Second Life mobile apps: a (belated) update

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As I’ve previously noted, Linden Lab is working on an iOS client for Second Life, the first phase of which will be focused primarily on chat.

Keira Linden, who is now a Product Manager at the Lab, is heading up the project, and at a recent open-source developer meeting (held every Wednesday, but at a time I can rarely make), she offered some feedback on the upcoming app, with Oz Linden, the Technical Director for Second Life providing some additional comments on the Lab’s approach to mobile.

You can read an excerpt of the meeting’s transcript that encompasses the discussion in the forums – with thanks to Arielle Popstar for posting it – and the following is a summary of the comments made, grouped by topic.

Summary of iOS Specific Comments

  • The iOS app is to be deployed in stages, starting with – as previously noted – the chat capabilities. This will support IM and group conversations, and will likely include the capability to search for friends and non-friends alike.
  • It appears This initial release of the app will not support local chat, with Oz Linden noting:

Unlike other current apps, the plan is that your avatar will be in a separate space inaccessible to others, so it won’t just be standing somewhere not moving, so you won’t have a regular ‘location’ at all to chat in.

– Oz Linden, Open Source Dev meeting, August 14th

Presumably, this will change in later releases.

  • Further capabilities for the app are being discussed internally at the Lab, and these discussions include prioritising capabilities for release as the app is enhanced.
    • At some point in the development cycle, Keira will be reaching out to users to gain feedback on what are considered to be the important capabilities / options, in order to help the Lab prioritise future enhancement of the app.
    • Overall, the plan is to add as much functionality as possible as the app continues to be developed beyond the initial release.
  • There are no dates for when the app might be made available for testing – but the development work is considered a “high priority” by Keira and within the Product Team.
  • The precise framework for testing hasn’t been finalised, but will be announced via the forums when decided upon.
    • Side note: it had been previously indicated that when the app is made available for testing it will be through Apple’s beta testing environment for apps, and users wishing to test the app will need to have TestFlight installed on their iPhone (or iPad). It’s not clear if this is still the case – but given Apple’s requirements, I would assume so.
  • Currently, the Lab isn’t focusing on providing any graphics support (a-la the 3D world view in Lumiya), with Keira commenting:

We haven’t focused too much on the graphics side, as we’ve been working on chat and security, but I’ll be sure to include that consideration when we get there.

– Keira Linden, Open Source Dev meeting, August 14th

Summary of Overall Approach to Mobile

  • When starting the project, consideration was given to developing mobile apps in a multi-platform framework, but the decision was made to develop natively for different platforms was the better way to go.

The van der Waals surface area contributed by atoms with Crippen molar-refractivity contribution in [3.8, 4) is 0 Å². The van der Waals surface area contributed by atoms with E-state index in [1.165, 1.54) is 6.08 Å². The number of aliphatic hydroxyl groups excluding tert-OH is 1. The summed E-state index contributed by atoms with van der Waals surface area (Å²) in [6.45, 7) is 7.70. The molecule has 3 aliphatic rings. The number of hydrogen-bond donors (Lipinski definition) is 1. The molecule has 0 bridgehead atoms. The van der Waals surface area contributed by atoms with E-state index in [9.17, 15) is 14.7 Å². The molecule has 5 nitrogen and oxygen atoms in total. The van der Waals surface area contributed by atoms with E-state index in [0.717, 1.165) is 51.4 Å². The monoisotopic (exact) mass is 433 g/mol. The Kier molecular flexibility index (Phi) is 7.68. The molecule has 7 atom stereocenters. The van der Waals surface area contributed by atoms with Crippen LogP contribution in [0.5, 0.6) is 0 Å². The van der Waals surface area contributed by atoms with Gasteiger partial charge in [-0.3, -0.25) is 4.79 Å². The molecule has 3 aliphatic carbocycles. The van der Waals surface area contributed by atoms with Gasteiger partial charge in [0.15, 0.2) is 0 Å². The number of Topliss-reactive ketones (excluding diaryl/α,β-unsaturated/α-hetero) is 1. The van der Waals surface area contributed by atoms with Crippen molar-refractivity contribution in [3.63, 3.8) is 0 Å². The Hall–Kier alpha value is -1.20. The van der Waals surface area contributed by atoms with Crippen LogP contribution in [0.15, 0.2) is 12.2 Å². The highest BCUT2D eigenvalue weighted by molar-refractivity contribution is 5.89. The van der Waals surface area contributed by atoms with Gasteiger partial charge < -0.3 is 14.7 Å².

• The decision to go for iOS over Android for the first app was largely made on the basis that Android was better supported at the time (late 2018) by 3rd party apps (including Lumiya).
  • The Lab believe that by focusing on one platform at a time will, ultimately allow them to roll out individual apps and enhancements to those apps faster.
  • Once the Lab is happy with the status of the first app, they will consider porting it to “other platforms”.
  • Concerns have been raised over the potential of a mobile app to increase ad-hoc group chat griefing. Both Oz and Keira indicated there are various server-side means of cutting back on such griefing under consideration as a part of a broader project that’s not directly linked to mobile app development.
  • A browser-based streaming solution is currently excluded from consideration, purely on the basis of cost-effectiveness to users (e.g. considering the pricing model for Bright Canopy), with Oz Linden commenting:

We’ve done several experiments with streamed viewers, and are watching the evolution of the required server side costs and capabilities. So far, we don’t think there’s a viable business model (that is, we’d have to charge too much), but we expect competition and technology to eventually change that.

– Oz Linden, Open Source Dev meeting, August 14th

In addition to the above, and more recently – during the second segment of Lab Gab – Reed Linden indicated that the Lab has a number of initiatives related to mobile support, including optimising the SL Marketplace for use on mobile devices. Please refer to my summary (with video) of that session.

Related Links

Again, thanks to Arielle Popstar for posting the  transcript excerpt.

One thought on “Second Life mobile apps: a (belated) update

  1. Shouldn’t they be instead trying to develop a lightweight client use Web Assembly, instead? Then their work can be ported to *any* platform that supports a modern browser and LL can start moving towards platform independence.


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